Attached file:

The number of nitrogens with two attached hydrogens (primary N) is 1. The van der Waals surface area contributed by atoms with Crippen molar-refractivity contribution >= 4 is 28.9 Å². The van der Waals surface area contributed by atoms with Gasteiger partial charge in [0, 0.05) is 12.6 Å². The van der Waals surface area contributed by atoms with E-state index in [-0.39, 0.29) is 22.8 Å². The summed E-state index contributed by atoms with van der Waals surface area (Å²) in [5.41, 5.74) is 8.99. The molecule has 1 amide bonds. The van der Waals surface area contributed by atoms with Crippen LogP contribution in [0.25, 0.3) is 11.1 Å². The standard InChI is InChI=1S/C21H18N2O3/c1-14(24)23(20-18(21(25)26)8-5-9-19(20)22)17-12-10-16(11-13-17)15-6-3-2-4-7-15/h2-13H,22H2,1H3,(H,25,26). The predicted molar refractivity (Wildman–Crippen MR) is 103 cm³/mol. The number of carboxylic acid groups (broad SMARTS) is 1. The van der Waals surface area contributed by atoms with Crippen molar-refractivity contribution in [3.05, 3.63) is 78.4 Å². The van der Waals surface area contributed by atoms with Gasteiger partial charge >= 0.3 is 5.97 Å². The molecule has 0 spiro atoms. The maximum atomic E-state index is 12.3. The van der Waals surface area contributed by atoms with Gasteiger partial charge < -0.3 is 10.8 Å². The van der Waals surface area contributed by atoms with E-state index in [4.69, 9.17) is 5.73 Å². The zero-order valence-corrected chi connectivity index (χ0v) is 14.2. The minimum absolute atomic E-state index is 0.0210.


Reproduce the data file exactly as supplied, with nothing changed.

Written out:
The number of nitrogens with two attached hydrogens (primary N) is 1. The van der Waals surface area contributed by atoms with Crippen molar-refractivity contribution >= 4 is 28.9 Å². The van der Waals surface area contributed by atoms with Gasteiger partial charge in [0, 0.05) is 12.6 Å². The van der Waals surface area contributed by atoms with E-state index in [-0.39, 0.29) is 22.8 Å². The summed E-state index contributed by atoms with van der Waals surface area (Å²) in [5.41, 5.74) is 8.99. The molecule has 1 amide bonds. The van der Waals surface area contributed by atoms with Crippen LogP contribution in [0.25, 0.3) is 11.1 Å². The standard InChI is InChI=1S/C21H18N2O3/c1-14(24)23(20-18(21(25)26)8-5-9-19(20)22)17-12-10-16(11-13-17)15-6-3-2-4-7-15/h2-13H,22H2,1H3,(H,25,26). The predicted molar refractivity (Wildman–Crippen MR) is 103 cm³/mol. The number of carboxylic acid groups (broad SMARTS) is 1. The van der Waals surface area contributed by atoms with Crippen molar-refractivity contribution in [3.05, 3.63) is 78.4 Å². The van der Waals surface area contributed by atoms with Gasteiger partial charge >= 0.3 is 5.97 Å². The molecule has 0 spiro atoms. The maximum atomic E-state index is 12.3. The van der Waals surface area contributed by atoms with Gasteiger partial charge < -0.3 is 10.8 Å². The van der Waals surface area contributed by atoms with E-state index in [4.69, 9.17) is 5.73 Å². The zero-order valence-corrected chi connectivity index (χ0v) is 14.2. The minimum absolute atomic E-state index is 0.0210.